History of The Castle

The first mention of "the castle Przymiłowice" (later Olsztyn) comes from 1306.It was built at the place where an early medieval castle had been before. Between  1349-59 it was enlarged at the initiative of Casimir the Great to defend the frontier of Silesia and Malopolska. In 1370 castle passed into the hands of Wladyslaw Jagiello.

View of the ruins of the castle and its surroundings. Watercolor Z. Vogel of 1787

Since 1406 the fortress had been a seat of a non-town district mayor and had a permanent military garrison. The first mayor was Paul Odrowaz. In the mid-sixteenth century mayor Mikolaj Szydlowiecki rebuilt the fortress into its Renaissance style.


In 1587 the army of Maximilian Hapsburg , a pretender to the Polish crown, had destroyed the castle, but they did not capture the fortress. Subsequent damages occurred during the Swedish attack in 1656. Since that time, the castle had been turning into ruins, limestone rocks crumbled and damaged  the walls and between 1722-29 lower parts of the castle had been demolished in order to obtain materials to build a church in Olsztyn. In 1818 the local properties had been united under the Olsztynian economy of government property. What preserved  to this day is the ruins of a tower and fragments of walls. 

During its glory in 16th century the castle consisted of 5 main parts: two approaches of the castle, a lower castle, a middle castle and an upper castle. At the south-east side of the hill there was an entrance with a drawbridge and a gate positioned in the tower and combined with the walls. Next there was the first elongated approach of the castle with farm buildings. It was separated from the bottom of the castle by a wall with a gate. In the lower castle there were farm buildings and a dwelling house called Kamieniec  - A Stony Place. Another gate led to the middle castle, situated at the foot of a round tower. This part was connected with the upper castle by a drawbridge over a moat and a gate in the wall near the tower. There were kitchens here and the three so-called royal rooms (bedroom, dining room and the courtroom).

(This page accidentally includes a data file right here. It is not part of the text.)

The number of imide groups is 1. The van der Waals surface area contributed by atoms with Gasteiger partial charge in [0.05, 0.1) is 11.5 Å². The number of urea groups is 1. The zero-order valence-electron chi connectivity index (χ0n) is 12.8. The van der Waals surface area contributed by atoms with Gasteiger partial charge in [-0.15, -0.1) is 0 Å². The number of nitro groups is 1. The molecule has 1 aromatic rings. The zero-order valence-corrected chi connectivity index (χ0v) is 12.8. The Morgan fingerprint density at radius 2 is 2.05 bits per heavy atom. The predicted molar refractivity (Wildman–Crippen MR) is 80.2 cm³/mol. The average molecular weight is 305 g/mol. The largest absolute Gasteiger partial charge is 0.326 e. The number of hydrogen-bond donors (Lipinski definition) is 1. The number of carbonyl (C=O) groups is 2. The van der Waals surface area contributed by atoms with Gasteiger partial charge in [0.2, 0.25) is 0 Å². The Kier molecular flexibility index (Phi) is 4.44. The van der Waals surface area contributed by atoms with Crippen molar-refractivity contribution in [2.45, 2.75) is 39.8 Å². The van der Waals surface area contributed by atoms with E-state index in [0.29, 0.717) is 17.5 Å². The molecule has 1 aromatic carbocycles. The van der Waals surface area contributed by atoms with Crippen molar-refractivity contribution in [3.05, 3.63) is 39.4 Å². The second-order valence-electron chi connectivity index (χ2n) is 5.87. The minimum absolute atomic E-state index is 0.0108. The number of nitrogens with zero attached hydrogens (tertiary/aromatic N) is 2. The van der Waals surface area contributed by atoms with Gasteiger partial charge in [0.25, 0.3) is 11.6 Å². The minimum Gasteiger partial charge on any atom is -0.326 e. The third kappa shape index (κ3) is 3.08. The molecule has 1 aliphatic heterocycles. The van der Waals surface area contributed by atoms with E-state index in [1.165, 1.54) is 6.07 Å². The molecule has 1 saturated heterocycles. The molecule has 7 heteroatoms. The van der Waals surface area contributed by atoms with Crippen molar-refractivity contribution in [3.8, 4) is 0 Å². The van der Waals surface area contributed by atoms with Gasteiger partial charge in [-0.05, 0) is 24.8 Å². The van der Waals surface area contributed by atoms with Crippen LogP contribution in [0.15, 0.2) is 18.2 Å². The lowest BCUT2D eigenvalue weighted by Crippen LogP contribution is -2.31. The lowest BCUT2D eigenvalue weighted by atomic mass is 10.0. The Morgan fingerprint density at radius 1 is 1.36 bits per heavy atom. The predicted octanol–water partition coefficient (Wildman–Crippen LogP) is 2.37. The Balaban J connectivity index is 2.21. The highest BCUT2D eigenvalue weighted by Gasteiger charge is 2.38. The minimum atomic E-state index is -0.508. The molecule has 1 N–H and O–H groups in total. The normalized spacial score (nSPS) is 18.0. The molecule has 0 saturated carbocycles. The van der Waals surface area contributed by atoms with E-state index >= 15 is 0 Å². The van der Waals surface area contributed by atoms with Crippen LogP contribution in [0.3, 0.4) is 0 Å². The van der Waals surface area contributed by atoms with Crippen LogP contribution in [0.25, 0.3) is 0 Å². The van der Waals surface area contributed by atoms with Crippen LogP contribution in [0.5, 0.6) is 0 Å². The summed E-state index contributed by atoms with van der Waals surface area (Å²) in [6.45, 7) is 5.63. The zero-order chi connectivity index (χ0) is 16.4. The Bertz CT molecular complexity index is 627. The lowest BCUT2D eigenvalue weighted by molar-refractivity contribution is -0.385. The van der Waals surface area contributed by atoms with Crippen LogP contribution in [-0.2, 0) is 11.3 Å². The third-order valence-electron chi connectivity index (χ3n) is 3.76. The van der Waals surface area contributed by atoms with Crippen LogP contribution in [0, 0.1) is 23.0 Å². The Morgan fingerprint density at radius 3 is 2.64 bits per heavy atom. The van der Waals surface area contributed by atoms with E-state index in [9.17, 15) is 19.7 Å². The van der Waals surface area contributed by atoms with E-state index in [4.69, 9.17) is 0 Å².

One of the distinctive features of the ruins is a Gothic tower from the second half of the 13th century. It was 35m high, round at the bottom, octagonal at the top and made of stone.  In the 15th century the superstructure of brick was added. It served as a prison. Macko from Borkowice - Poznan's governor on behalf of Casimir the Great – died here from starvation. In the south-west part there was the second approach of the castle, with a square observation tower called Soltysia. The whole castle was surrounded by a fortified wall.

The Olsztynian fort is an example of a gothic building in the uplands style.  Its design integrates limestone outliers and karst caves which categorises it as a cave castle.

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